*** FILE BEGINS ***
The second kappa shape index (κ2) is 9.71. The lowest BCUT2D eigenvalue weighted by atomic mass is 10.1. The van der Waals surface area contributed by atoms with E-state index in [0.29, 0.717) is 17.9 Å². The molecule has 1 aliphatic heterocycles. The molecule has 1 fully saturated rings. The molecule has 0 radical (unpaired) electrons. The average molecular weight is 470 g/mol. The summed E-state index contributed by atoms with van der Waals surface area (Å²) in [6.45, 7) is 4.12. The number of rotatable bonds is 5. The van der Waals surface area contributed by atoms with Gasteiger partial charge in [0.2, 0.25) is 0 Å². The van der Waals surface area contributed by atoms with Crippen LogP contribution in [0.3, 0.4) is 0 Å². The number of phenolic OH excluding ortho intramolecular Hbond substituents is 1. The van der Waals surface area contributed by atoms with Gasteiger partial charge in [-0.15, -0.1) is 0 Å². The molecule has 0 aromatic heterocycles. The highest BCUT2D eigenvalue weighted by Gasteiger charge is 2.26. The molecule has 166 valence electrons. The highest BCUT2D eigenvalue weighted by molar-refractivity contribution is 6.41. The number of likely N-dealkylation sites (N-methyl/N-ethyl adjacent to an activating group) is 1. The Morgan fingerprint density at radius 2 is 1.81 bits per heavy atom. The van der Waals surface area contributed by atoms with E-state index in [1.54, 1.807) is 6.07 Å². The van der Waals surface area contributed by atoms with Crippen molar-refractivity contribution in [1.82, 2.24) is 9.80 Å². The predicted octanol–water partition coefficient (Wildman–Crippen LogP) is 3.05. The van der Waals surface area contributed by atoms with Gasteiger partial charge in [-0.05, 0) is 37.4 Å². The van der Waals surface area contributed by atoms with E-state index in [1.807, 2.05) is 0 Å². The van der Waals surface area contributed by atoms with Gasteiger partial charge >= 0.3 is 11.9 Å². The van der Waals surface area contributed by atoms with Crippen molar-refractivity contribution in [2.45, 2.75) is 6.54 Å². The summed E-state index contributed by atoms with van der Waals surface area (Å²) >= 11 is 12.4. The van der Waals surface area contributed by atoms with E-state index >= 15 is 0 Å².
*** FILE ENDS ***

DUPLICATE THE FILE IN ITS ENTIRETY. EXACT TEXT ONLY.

The second kappa shape index (κ2) is 9.71. The lowest BCUT2D eigenvalue weighted by atomic mass is 10.1. The van der Waals surface area contributed by atoms with E-state index in [0.29, 0.717) is 17.9 Å². The molecule has 1 aliphatic heterocycles. The molecule has 1 fully saturated rings. The molecule has 0 radical (unpaired) electrons. The average molecular weight is 470 g/mol. The summed E-state index contributed by atoms with van der Waals surface area (Å²) in [6.45, 7) is 4.12. The number of rotatable bonds is 5. The van der Waals surface area contributed by atoms with Gasteiger partial charge in [0.2, 0.25) is 0 Å². The van der Waals surface area contributed by atoms with Crippen LogP contribution in [0.3, 0.4) is 0 Å². The number of phenolic OH excluding ortho intramolecular Hbond substituents is 1. The van der Waals surface area contributed by atoms with Gasteiger partial charge in [-0.15, -0.1) is 0 Å². The molecule has 0 aromatic heterocycles. The highest BCUT2D eigenvalue weighted by Gasteiger charge is 2.26. The molecule has 166 valence electrons. The highest BCUT2D eigenvalue weighted by molar-refractivity contribution is 6.41. The number of likely N-dealkylation sites (N-methyl/N-ethyl adjacent to an activating group) is 1. The Morgan fingerprint density at radius 2 is 1.81 bits per heavy atom. The van der Waals surface area contributed by atoms with E-state index in [1.54, 1.807) is 6.07 Å². The van der Waals surface area contributed by atoms with Crippen molar-refractivity contribution in [1.82, 2.24) is 9.80 Å². The predicted octanol–water partition coefficient (Wildman–Crippen LogP) is 3.05. The van der Waals surface area contributed by atoms with Gasteiger partial charge in [-0.05, 0) is 37.4 Å². The van der Waals surface area contributed by atoms with E-state index in [1.807, 2.05) is 0 Å². The van der Waals surface area contributed by atoms with Gasteiger partial charge >= 0.3 is 11.9 Å². The van der Waals surface area contributed by atoms with Crippen molar-refractivity contribution in [2.45, 2.75) is 6.54 Å². The summed E-state index contributed by atoms with van der Waals surface area (Å²) >= 11 is 12.4. The van der Waals surface area contributed by atoms with E-state index >= 15 is 0 Å².